The term four-wheel drive
-like vehicles that may allow the driver to manually switch (sometimes with an automatic option) between two-wheel drive mode (if available) for streets and four-wheel drive mode for low traction
conditions such as ice, mud, snow, slippery surfaces, or loose gravel.
(AWD) is often used to describe a "full time" 4WD that may be used on dry pavement without destroying the drivetrain, although the term may be abused when marketing a vehicle.
AWD can be used on dry pavement because it employs a center differential
, which allows each tire to rotate at a different speed. ("Full-Time" 4WD can be disengaged and the center differential can be locked, essentially turning it into regular 4WD. On the other hand, AWD cannot be disengaged and the center differential cannot be locked.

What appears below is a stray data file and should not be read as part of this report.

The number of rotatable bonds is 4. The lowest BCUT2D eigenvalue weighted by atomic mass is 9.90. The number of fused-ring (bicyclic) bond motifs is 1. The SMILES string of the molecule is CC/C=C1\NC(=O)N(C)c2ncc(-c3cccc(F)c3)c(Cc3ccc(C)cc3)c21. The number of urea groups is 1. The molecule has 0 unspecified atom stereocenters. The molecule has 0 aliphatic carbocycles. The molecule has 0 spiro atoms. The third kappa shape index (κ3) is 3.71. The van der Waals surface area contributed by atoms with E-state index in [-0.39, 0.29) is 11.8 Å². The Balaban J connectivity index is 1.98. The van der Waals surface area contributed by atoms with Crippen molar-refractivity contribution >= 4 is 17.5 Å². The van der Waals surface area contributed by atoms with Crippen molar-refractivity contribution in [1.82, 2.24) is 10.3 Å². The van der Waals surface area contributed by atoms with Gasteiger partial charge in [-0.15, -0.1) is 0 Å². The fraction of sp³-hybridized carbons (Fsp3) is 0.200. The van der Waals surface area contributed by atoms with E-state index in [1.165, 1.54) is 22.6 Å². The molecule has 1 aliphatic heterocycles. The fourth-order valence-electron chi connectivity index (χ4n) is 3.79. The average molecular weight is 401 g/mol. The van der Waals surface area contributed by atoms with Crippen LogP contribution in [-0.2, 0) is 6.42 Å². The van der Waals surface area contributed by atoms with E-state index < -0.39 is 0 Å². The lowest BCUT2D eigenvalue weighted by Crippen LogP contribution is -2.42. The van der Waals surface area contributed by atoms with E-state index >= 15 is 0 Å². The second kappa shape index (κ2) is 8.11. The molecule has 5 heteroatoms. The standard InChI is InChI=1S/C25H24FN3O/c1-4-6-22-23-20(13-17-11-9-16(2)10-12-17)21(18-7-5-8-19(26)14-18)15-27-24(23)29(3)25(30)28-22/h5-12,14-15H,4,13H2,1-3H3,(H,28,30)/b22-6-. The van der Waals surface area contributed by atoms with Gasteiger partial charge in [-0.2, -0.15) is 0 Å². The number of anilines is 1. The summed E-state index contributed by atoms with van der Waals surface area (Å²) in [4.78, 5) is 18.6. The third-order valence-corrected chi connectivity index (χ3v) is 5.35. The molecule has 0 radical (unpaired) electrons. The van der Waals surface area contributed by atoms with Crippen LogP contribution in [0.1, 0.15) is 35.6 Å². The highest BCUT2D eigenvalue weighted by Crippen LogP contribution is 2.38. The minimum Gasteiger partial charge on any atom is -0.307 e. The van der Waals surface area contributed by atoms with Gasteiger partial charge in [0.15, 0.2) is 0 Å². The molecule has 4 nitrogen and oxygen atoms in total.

) This eliminates driveline binding, wheel hop, and other driveline issues associated with the use of 4WD on dry pavement. With vehicles with more than four wheels, AWD means all wheels drive the vehicle, to varying degrees of engagement, while 4WD means only four of the wheels drive the vehicle continuously.
Identical drivetrain systems are commonly marketed under different names for upmarket
branding and, conversely, different drivetrain systems are commonly marketed under the same name for brand uniformity. Audi
with the xDrive
, and Volkswagen
, for example, can mean either an automatically-engaging "on-demand" system with a Haldex Traction clutch
, or a continuously-operating permanent 4WD system with a Torsen